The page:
After that, I tried to deal with my depression in a more positive way by writing poetry and playing music. The school taught a music program where I learned to play guitar. Sometimes, I’d take long hikes alone. On one hike in particular, I made a flower crown as I laid in the field and watched the clouds roll above me. As I spoke to God in my head, telling him I wanted to die, I laid the crown of flowers on a fence. I hoped God would see the love I put into it and take it in exchange for giving me a better life.

• • •

Meanwhile, my mom remarried in 2000. My stepdad was a nice enough man, but I didn’t trust him. He had no idea what life was like with my mom. She acted so sweet and loving around him. I began to wonder if maybe it wasn’t an act, that maybe the vile woman she was with me was not who she was towards anyone else.

One night while my stepdad was at work (and after one of my mom’s “friends” had just left), she came into my room and made me call my stepdad to tell him that her heart had stopped beating. I can’t tell you why she made me do this. In my eyes, there never was a “why.” One minute I’d be reading a book by myself and the next I was forced to help her with some elaborate scheme she had concocted.

My stepdad didn’t come rushing home as my mom had hoped. As a matter of fact, he simply sighed and hung up. In the back of my mind, I was relieved. I knew he had already seen this side of her before, and maybe I wasn’t as alone as I felt.

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When I graduated high school in 2003, I decided to go to college in Germany where my dad and his wife were currently stationed. It was there, in a foreign country, that I began to feel the safest I had ever felt. I made friends and even formed a relationship with my dad.

One night, my college roommate was having a party. I didn’t want to go, but I was having car trouble and I didn’t have a ride elsewhere, so I stayed. A few hours into the party, a fight erupted. As the scene got out of hand, I felt a guy grab me and pull me to safety.

In the moment of calm, we began talking and hit it off. I fell for his honesty, his realness. He was in the same branch of the military as my dad and was a few years older than me. I knew he was special.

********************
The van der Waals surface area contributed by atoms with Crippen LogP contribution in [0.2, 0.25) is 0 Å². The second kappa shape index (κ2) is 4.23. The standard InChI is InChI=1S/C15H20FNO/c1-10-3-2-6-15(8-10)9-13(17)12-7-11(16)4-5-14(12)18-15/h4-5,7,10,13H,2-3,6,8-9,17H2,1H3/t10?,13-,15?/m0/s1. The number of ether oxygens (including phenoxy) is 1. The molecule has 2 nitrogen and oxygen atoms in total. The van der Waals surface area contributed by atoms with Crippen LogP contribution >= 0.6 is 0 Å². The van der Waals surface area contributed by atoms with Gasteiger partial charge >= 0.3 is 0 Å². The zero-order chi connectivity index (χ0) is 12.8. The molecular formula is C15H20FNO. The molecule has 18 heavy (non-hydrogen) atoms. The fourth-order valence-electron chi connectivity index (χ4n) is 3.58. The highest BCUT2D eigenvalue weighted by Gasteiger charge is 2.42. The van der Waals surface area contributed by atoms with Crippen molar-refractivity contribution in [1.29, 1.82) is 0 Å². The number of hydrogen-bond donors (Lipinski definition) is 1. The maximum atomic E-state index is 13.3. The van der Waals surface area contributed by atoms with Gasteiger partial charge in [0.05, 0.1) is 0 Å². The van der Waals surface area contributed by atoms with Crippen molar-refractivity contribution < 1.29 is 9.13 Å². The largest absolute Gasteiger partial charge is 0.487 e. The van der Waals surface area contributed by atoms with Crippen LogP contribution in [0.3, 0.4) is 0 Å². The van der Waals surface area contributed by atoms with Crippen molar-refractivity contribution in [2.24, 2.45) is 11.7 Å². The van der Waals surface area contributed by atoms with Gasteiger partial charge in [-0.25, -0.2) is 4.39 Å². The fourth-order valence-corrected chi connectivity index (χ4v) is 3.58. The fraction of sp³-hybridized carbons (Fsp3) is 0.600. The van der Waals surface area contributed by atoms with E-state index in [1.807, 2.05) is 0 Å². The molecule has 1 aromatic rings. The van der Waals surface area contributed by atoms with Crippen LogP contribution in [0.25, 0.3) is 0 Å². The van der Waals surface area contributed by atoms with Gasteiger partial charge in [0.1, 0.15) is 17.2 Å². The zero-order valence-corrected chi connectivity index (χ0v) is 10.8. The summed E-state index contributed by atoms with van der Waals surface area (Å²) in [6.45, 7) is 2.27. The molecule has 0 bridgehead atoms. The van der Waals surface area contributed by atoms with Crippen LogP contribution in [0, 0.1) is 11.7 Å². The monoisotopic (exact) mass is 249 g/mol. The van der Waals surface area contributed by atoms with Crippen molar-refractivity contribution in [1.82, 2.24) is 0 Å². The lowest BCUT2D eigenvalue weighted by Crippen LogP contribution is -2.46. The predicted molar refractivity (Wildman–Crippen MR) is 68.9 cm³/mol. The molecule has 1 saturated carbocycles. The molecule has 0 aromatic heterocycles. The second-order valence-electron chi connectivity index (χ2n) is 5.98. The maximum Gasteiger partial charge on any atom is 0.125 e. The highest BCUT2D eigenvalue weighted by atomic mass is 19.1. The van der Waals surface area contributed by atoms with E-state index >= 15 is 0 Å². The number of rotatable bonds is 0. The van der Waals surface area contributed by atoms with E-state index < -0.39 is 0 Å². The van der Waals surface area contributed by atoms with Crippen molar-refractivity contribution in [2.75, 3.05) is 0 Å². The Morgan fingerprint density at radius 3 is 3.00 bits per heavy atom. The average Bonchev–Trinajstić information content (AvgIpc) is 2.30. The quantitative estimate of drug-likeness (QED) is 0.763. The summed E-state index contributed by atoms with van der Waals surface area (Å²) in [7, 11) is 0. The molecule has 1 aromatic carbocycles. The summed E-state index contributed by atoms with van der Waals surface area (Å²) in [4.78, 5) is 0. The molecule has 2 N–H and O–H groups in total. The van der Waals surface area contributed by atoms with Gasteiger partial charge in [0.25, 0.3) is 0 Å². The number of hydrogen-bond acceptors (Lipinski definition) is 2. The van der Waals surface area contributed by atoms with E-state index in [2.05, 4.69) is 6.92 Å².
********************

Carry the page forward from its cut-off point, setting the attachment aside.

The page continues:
• • •

When we met, he was going through a divorce and was not looking for another serious relationship. But something just clicked between us, and we fell in love. We got pregnant and married as soon as we could. Our first son was born in 2006, and, for the first time in my life, I finally had a family filled with love and laughter.

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I am still learning to love myself and accept that I am worthy. I chose to take that negativity I experienced and use it to understand both sides of a situation. I choose to be a more compassionate person due to the abuse I felt as a child. I want to make an impact on people’s lives in a positive way. If I can make even one child feel less alone in this world, then I’ve succeeded. Maybe God did finally accept that crown of flowers I left as a gift for my better life.


This is the story of Toni Ballard

Toni grew up in the 1980s in a nice suburban home with a father who was full-time military and a stay-at-home mother who was physically and mentally abusive. Toni became convinced she was not good enough and spiraled into depression. It was when she went off to study abroad in college that she could better understand her place in the world, and triumphed over her abusive childhood.

Toni passed her certification exam in January 2019 and is now officially a health care provider. She has three children with her husband of 14 years. Since then marrying her husband, Toni has graduated and became a critical care nurse in a NICU. She pursued her graduate degree in nurse-midwifery, so she could help moms and babies in the US, as well as those abroad. She has since delivered 42 babies and counting. Toni fosters kittens whenever she is available to do so and currently has two cats of her own. In her free time, she kayaks and hikes with her family. She is looking into starting her own medical practice one day. Even after her husband is out of the military Toni intends to travel all over the world and hopes to continue on medical missions. She still loves to play guitar and sing when the mood hits her. Toni still talks to her mom regularly and believes no healing can come without forgiveness.


This story first touched our hearts on May 22, 2019.

| Writer: Stacy Clair | Editor: Colleen Walker |